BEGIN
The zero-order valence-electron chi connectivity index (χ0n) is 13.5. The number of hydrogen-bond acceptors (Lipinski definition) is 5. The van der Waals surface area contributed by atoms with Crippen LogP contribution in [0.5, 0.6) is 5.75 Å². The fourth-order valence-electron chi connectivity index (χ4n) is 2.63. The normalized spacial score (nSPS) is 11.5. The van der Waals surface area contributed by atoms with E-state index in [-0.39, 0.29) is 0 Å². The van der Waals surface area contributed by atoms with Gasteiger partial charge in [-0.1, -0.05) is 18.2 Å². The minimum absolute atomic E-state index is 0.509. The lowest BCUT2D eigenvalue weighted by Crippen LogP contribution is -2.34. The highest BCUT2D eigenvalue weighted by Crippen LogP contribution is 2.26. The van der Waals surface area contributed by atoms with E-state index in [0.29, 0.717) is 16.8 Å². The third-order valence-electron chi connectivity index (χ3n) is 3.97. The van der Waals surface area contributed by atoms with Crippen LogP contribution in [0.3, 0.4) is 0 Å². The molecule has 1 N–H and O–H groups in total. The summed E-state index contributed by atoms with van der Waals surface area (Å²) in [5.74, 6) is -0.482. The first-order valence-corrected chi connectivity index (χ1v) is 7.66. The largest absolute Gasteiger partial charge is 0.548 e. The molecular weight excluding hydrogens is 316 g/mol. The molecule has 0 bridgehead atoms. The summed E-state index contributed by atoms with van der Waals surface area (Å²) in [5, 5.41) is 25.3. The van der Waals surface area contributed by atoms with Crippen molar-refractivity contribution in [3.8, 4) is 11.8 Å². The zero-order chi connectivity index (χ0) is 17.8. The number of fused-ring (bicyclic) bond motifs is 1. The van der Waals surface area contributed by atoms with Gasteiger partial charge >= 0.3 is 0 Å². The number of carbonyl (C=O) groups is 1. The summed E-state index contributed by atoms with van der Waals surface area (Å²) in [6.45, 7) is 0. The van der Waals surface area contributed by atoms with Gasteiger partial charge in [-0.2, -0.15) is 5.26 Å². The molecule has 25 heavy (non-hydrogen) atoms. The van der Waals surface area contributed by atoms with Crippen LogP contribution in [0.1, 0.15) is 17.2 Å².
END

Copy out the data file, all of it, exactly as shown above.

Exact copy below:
The zero-order valence-electron chi connectivity index (χ0n) is 13.5. The number of hydrogen-bond acceptors (Lipinski definition) is 5. The van der Waals surface area contributed by atoms with Crippen LogP contribution in [0.5, 0.6) is 5.75 Å². The fourth-order valence-electron chi connectivity index (χ4n) is 2.63. The normalized spacial score (nSPS) is 11.5. The van der Waals surface area contributed by atoms with E-state index in [-0.39, 0.29) is 0 Å². The van der Waals surface area contributed by atoms with Gasteiger partial charge in [-0.1, -0.05) is 18.2 Å². The minimum absolute atomic E-state index is 0.509. The lowest BCUT2D eigenvalue weighted by Crippen LogP contribution is -2.34. The highest BCUT2D eigenvalue weighted by Crippen LogP contribution is 2.26. The van der Waals surface area contributed by atoms with E-state index in [0.29, 0.717) is 16.8 Å². The third-order valence-electron chi connectivity index (χ3n) is 3.97. The van der Waals surface area contributed by atoms with Crippen LogP contribution in [0.3, 0.4) is 0 Å². The molecule has 1 N–H and O–H groups in total. The summed E-state index contributed by atoms with van der Waals surface area (Å²) in [5.74, 6) is -0.482. The first-order valence-corrected chi connectivity index (χ1v) is 7.66. The largest absolute Gasteiger partial charge is 0.548 e. The molecular weight excluding hydrogens is 316 g/mol. The molecule has 0 bridgehead atoms. The summed E-state index contributed by atoms with van der Waals surface area (Å²) in [5, 5.41) is 25.3. The van der Waals surface area contributed by atoms with Crippen molar-refractivity contribution in [3.8, 4) is 11.8 Å². The zero-order chi connectivity index (χ0) is 17.8. The number of fused-ring (bicyclic) bond motifs is 1. The van der Waals surface area contributed by atoms with Gasteiger partial charge >= 0.3 is 0 Å². The number of carbonyl (C=O) groups is 1. The summed E-state index contributed by atoms with van der Waals surface area (Å²) in [6.45, 7) is 0. The van der Waals surface area contributed by atoms with Gasteiger partial charge in [-0.2, -0.15) is 5.26 Å². The molecule has 25 heavy (non-hydrogen) atoms. The van der Waals surface area contributed by atoms with Crippen LogP contribution in [0.1, 0.15) is 17.2 Å².